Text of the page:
(This story is also published at www.startspreadingthenews.blog)
We were in Lancaster, Pennsylvania, Amish Country, with many family members to celebrate my father’s 80th birthday.
Our family started to gather in the hotel lobby so we could head off to dinner. Sitting at the center of it all, proudly wearing his Red Sox hat, was Dad, basking in the joy of togetherness. He had his wife and children with him – and a few of the grandkids. My dad loves his family even more than he loves the Red Sox (although he has loved the Red Sox longer than any of us. Dad’s love of the Sox goes back to 1946. He met my mom in the late 1950’s and my sister and I came more than a decade after that.)
Continue reading “A Yankees Fan, A Red Sox Fan, and a Very Special Baseball Bat”
(This piece is included in my acclaimed book, Impossible is an Illusion which is available on Amazon. This version has previously been published here as well, but…it’s Fathers’ Day and it’s a story worth telling again and again.)
I love baseball.
My dad loves baseball even more than I do.
That’s where this story begins…and ends. It’s what this story is all about. Baseball.
The American Game.
The Great American Game…
Well, maybe it’s about more than that. It’s about fathers and sons.
Continue reading “Is This?”
It was a cold, bitterly cold, November morning in 2002. After many months of training, I sat, shivering, at Fort Wadsworth in Staten Island awaiting the start of the New York City Marathon – my first such race. The feeling of anticipation and excitement was palpable. I was eager, and deathly afraid, to begin. I had never run 26.2 miles – not even in my training. I didn’t know what would happen to me on the streets of New York…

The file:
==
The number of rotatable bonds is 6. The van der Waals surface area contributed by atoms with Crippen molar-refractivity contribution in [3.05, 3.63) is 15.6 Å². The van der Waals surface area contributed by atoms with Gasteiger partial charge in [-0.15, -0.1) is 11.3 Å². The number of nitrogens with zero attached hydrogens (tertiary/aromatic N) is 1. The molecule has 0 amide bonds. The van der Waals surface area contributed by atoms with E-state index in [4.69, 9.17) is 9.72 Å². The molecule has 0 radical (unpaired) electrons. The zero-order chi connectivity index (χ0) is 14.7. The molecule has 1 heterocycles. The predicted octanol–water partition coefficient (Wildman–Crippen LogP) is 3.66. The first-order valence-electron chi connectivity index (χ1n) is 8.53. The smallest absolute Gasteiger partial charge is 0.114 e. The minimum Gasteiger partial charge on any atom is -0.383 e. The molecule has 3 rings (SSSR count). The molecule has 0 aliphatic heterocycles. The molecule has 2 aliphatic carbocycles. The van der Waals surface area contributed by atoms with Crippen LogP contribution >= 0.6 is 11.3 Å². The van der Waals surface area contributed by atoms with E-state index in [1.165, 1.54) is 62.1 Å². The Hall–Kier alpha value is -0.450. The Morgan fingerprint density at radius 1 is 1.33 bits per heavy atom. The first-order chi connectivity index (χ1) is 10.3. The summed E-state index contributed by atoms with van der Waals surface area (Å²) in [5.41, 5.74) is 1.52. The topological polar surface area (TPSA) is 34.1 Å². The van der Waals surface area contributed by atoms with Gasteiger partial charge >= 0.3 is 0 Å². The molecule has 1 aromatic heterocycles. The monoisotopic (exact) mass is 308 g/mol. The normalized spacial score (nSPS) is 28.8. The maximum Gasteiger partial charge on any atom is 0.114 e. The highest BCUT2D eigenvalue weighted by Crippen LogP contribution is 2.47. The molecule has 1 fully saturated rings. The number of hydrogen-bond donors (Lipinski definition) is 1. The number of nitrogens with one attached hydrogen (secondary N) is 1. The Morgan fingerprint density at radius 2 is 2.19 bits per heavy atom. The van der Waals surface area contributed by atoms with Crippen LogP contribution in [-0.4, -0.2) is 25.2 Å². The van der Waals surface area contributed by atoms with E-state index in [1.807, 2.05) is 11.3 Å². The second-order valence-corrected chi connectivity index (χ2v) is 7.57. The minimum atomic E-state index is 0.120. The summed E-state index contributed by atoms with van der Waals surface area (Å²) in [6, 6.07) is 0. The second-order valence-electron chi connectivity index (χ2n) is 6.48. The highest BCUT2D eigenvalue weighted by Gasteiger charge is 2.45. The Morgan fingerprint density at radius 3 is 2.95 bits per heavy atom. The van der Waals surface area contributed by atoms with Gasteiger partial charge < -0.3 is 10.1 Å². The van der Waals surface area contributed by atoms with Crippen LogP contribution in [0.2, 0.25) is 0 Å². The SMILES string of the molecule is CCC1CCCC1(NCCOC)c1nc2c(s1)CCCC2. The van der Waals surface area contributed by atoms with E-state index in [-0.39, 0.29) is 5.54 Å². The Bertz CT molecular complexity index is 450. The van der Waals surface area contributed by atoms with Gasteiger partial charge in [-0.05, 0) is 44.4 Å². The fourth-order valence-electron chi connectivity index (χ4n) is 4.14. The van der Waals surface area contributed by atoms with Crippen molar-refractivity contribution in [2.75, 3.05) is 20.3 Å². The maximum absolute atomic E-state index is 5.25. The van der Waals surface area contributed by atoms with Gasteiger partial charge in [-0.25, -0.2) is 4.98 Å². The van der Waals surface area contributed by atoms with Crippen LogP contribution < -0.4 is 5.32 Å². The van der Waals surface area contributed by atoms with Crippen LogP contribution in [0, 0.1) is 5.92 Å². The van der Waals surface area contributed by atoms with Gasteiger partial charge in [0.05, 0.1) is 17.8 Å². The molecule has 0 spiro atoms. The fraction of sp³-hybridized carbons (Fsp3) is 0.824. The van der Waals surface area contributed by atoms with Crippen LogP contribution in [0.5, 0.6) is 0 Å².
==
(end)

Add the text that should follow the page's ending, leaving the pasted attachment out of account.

In short, what happened was that my life was changed. Radically and forever. It was on those streets of New York that I became a marathon runner. I became a champion. I became a warrior. I became something I hadn’t ever been before.
Continue reading “Input and Output”
It’s not quite forty degrees here in New Jersey. It’s cold. Hand stinging cold. It’s the cold that makes your nose and ears hurt.
Did I mention it’s April? I think the fact that it’s actually spring makes the temperature outside that much colder.
At least the sun is out, though the day will remain in the low-40’s.
Yet, even with the (close to) frigid temperatures, I am excited, very excited, unbearably excited, to get outside this afternoon. Today is the Opening Day of our softball season.
I just love to play ball.
Continue reading “Opening Day 2018”
Sometimes we think we know the answers. Sometimes we are asked to tell the answers. Sometimes we think that we probably know everything.
But, many times we don’t know the answers.
And, often times the people we think we are telling the answers to actually have better knowledge than we do.
I’m just glad that sometimes (certainly not always), sometimes, I have the good sense to actually listen to those whom I am trying to teach.
Continue reading “Learning to Appreciate”
A few months ago, I shared how people who I will never know might be impacted by the words I read from my basement in the early hours before school each day. I read a health report and share words of inspiration for a radio show in the Wilkes-Barre, Pennsylvania area.